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You must allow me, however, to cipal charge against John is, that he laugh at the last sentences, -" The described the late Lady Wrottesley as Greeks will not despair, when they a woman of unchaste life, because she think how great a sacrifice has been was a sister of Mr G. Bennet. Well made for them,” &c. when we know did this writer know that he was wrifrom this very article that they almost ting a falsehood. An effort was made murdered him, and that there is every to get up a dress circle for the late reason to believe that he died from Queen, and John was employed in what his admirers may call anxiety of proving that the families who were mind, and what the lovers of plain busy in this effort were no better English have been in the habit of than they should be. The most calling fright.

stinging part of the libel, though not The review of Travels in the United actually so declared, was the song. (I" States is shabby trash. It happens quote from memory.) most unluckily, that this very mo. - Next the illustrious household of Tan. ment the North American Review has k erville appeared in this country, shewing up Came in a body their homage to pay the total and wretched ignorance of a They, who themselves are annoyed by a fellow of the name of Hodgson, who . canker vile, is here the subject of all kinds of Joy to find others as faulty as they. praise, for his accurate knowledge of

So, therefore, there came on America. The same. Review ruth ,

The ci-devant Grammont,

And as Ammon, lessly exposes the ponsense of Jerry

Her eloquent spouse," &c. &c. Bentham's people, in their extolment of what they think is the mode of do For this sin, John was proceeded ing business in the United States. against by information-the Whig The clew to the praise is easily disco- way, you know, of defending characverable. Truth or falsehood was never ter and amply punished. It is ill poan object of solicitude with such peo- licy to stir that business again. Lady ple. They only wished to slander Wrottesley was, no doubt, a very excel their own country, and cared not a far- lent woman, but John Bull was not thing how it was done.

the inventor of the anecdote about We have next a review of Red her. I am afraid to say anything gauntlet ! “ It is the established cus- more. tom of critics to commence all notices The Danciad, a silly poem, by a of the Scotch Novels with some won, London dancing-master of the name derment, touching the prolific powers of Wilson, is here attributed to Proof the author." Heaven help the fessor Wilson, as the ground-work of blockhead! The established custom of a dull joke. The writer is evidently critics! Much do people care about actuated by some low spite against the critiques on the Waverley Novels. that eminent man, and goes as far to They well know they are poor hacks indulge it as he dares. I wonder Mr who scribble at so much a-sheet, Baldwin, who owns this Review, did showing their opinions on the pro- not recollect that he formerly had anductions of the first writer of the other editor in his wages, who began age. Who cares a blackberry about the same slanderous trade. If he rethem? This particular ass finds, membered it, he would, I think, have among other things, that Nanty Ew. paused a little before he made room art is not worthy of a passing notice, for another of the same unfortunate and that Wandering Willie's tale is a gang to yelp to the same tune. But, Sicilian story! God pity him. as Hogg says, the whole effort at jest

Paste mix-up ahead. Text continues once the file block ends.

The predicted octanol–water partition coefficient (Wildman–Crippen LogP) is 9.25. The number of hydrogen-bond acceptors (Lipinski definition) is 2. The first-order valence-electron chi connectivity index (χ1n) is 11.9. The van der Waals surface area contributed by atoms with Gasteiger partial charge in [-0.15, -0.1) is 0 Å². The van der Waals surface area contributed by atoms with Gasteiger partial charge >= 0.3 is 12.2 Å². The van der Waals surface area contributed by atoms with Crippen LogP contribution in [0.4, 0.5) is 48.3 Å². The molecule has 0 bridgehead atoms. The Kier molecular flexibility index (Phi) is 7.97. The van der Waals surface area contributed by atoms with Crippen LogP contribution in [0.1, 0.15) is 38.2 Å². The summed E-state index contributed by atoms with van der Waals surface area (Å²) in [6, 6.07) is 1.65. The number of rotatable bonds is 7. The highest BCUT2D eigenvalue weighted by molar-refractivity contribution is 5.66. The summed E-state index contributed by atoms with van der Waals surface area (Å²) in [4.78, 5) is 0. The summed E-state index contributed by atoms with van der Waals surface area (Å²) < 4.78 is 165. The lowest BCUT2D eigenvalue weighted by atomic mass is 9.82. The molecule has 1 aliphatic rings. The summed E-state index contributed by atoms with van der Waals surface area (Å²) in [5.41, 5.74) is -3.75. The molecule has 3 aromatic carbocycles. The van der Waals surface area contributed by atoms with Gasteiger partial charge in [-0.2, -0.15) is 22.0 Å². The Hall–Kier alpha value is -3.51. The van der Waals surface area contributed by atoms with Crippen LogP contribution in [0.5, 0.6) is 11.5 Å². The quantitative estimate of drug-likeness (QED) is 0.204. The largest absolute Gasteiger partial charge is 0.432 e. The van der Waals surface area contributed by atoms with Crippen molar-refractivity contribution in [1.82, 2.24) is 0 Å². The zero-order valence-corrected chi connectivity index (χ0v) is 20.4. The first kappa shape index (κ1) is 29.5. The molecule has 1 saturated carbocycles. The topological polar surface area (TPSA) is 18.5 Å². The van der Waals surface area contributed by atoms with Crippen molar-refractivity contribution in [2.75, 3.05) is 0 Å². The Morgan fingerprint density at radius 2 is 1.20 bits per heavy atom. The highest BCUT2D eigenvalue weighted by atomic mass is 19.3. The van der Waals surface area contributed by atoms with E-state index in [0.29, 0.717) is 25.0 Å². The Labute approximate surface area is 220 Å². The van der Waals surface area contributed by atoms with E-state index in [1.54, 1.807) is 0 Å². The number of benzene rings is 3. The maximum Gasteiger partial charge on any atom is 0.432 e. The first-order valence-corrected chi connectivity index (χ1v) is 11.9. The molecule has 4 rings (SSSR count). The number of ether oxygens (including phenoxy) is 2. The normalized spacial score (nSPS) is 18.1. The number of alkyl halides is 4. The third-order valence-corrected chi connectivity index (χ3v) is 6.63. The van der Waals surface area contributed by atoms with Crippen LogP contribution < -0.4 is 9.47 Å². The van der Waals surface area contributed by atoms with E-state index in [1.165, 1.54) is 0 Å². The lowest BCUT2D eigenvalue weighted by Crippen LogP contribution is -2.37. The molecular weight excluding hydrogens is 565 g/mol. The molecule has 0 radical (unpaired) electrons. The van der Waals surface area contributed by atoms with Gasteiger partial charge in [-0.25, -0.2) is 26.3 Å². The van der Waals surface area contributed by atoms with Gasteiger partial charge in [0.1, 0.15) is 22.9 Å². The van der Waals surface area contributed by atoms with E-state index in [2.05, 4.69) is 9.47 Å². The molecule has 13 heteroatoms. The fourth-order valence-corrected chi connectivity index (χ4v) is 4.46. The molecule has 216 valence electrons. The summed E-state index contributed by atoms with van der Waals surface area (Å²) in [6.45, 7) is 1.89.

“Newspapers,” is a panegyric on the ing is “a' havers." gentlemen of the press, with a special With which word now, I conclude. praise of Mr Walter and other heroes I am, dear North, yours, &c. of that stamp. John Bull is vehement

T. T. ly abused in it, en passant. The prin- Southside, August 15.

P.S.The small text is not worth notice. The ignorance of one of the crack men of the Edinburgh is, however, pretty well exposed in a review of of Bentley's Hindu Astronomy.


RECOLLECTING that the Emperor himself comfortably transported. The of Austria observed some months since comparison may seem injurious to the to Rosconi, the learned Professor of philosopher, but it expresses the truth Anatomy at Pavia-who begged of him of what has been put in practice by some patent in remuneration for a dis more than one learned Italian. covery-that he did not like innova- Signor Magalotti commences his estions even in anatomy, the present little say with some general remarks on the volume as much surprised us, springing state of philosophy at the present time, from Padua, as a sturdy little oak (a date which, with us, may answer to plant would have done, rearing itself about thirty years since ;) and while beneath the shelter of the Upas. It is he allows all the praise of subtility and pleasing to find that philosophical re- acumen to the British followers of search is not all extinct in the Univer- Locke, “ gli antagoniste di Locke non sity of Galileo ; whence, however, for essendo altri che i suoi seguaci," he acmany years, nothing learned has is cuses them of baving lost sight of the sued, save a dull German Journal of true end of mental inquiry, of having petty and pretended discoveries in the mis-spent their powers and time in idle sciences, a new reading in philology, quarrels and differences, “which arose and accounts of some coin, or helm, or merely either from their neglect or inrelic of antiquity dug up amidst the ability to define what they meant eiruins of the city of Antenor.